first know the dominical 1 tticr.for the
year mentioned before he could answer
the question. I have never tried to
explain his method in school, nor h ive
I ever heard any teacher try tu explain
it. If I do not now make it plniu in
this paper, let some other teacher tiy
to explain it, for it will certainly he a
source of amusement to many pupils
in our schools. The calculatii n is all
made by using the following couplet :
"At Dover dwells George fir-own, F.squire,
Good Captain Fitch, and lluviJ Friar."
It w ill be seen that this couplet con
tains twelve words, corresponding to
the number of months in a year. 1
will apply it to the year 1881. The
dominical letter for this year is B.
What day of the mouth 13 the first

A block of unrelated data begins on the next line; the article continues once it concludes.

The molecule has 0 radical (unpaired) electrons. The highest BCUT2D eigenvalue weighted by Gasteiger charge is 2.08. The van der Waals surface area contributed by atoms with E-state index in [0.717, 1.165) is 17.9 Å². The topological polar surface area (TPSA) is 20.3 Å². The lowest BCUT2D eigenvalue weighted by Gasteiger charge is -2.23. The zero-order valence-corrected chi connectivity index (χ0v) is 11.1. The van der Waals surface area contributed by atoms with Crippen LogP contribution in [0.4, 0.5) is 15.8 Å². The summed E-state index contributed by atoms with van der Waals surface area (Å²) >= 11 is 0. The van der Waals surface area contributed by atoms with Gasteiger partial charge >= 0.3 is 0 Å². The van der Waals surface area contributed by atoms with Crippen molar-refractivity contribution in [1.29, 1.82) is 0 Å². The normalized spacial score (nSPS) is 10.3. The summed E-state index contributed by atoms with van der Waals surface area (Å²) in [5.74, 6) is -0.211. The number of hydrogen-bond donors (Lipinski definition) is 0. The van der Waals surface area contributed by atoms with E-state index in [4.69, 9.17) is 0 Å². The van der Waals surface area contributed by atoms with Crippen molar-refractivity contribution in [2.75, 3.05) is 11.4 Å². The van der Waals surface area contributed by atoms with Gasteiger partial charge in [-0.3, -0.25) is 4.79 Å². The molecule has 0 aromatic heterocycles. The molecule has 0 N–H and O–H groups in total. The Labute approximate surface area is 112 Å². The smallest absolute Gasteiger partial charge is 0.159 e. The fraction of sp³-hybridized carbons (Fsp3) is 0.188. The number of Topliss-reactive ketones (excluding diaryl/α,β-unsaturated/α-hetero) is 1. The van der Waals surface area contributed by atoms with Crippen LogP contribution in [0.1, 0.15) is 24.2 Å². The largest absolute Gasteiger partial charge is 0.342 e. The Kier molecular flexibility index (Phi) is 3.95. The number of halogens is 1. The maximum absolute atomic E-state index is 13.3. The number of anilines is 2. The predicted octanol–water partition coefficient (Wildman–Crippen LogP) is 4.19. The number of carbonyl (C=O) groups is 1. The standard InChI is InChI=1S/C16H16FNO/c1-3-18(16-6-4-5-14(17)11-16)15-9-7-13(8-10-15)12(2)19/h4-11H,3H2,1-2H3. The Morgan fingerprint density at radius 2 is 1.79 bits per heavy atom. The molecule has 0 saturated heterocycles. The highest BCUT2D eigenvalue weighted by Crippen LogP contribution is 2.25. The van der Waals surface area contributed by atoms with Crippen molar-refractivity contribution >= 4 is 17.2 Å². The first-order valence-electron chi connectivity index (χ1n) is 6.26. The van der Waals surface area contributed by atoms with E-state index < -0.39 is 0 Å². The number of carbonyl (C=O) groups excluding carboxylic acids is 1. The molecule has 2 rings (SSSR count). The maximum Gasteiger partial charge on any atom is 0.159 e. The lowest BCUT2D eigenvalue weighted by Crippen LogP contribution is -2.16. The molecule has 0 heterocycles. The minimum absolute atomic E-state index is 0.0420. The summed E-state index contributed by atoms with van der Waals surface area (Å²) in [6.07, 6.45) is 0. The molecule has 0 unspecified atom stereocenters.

Sunday iu October, 1S81 ? Octohei is
the tenth month, and the tenth word
begins with A. Count A one, and B
two; and as B is the dominical letter,
the first Sunday iu October will be the
second day of October. The initial of
the eighth woid, corresponding to Au
gust, is C. Now connt C, D, E, F,
ti, A, B, seven letters, and we find
that the first Sunday iu August is the
seventh dny of August.
All will now perceive that we must
take the initial letter of the word that
corresponds to any month, call that
one, aud count in the alphabet as far
as G, come back to A, and count on
until we include the dominical letter.
If we have to count one, two, three,
four, five, six, or seven, the first San
day in the month will be the day of
the month that we last counted.
To find the dominical letter for any
year of the present centuiy, use the
lollowing rule :
Multiply the number of the year
above 1800 hy tive and divide the pto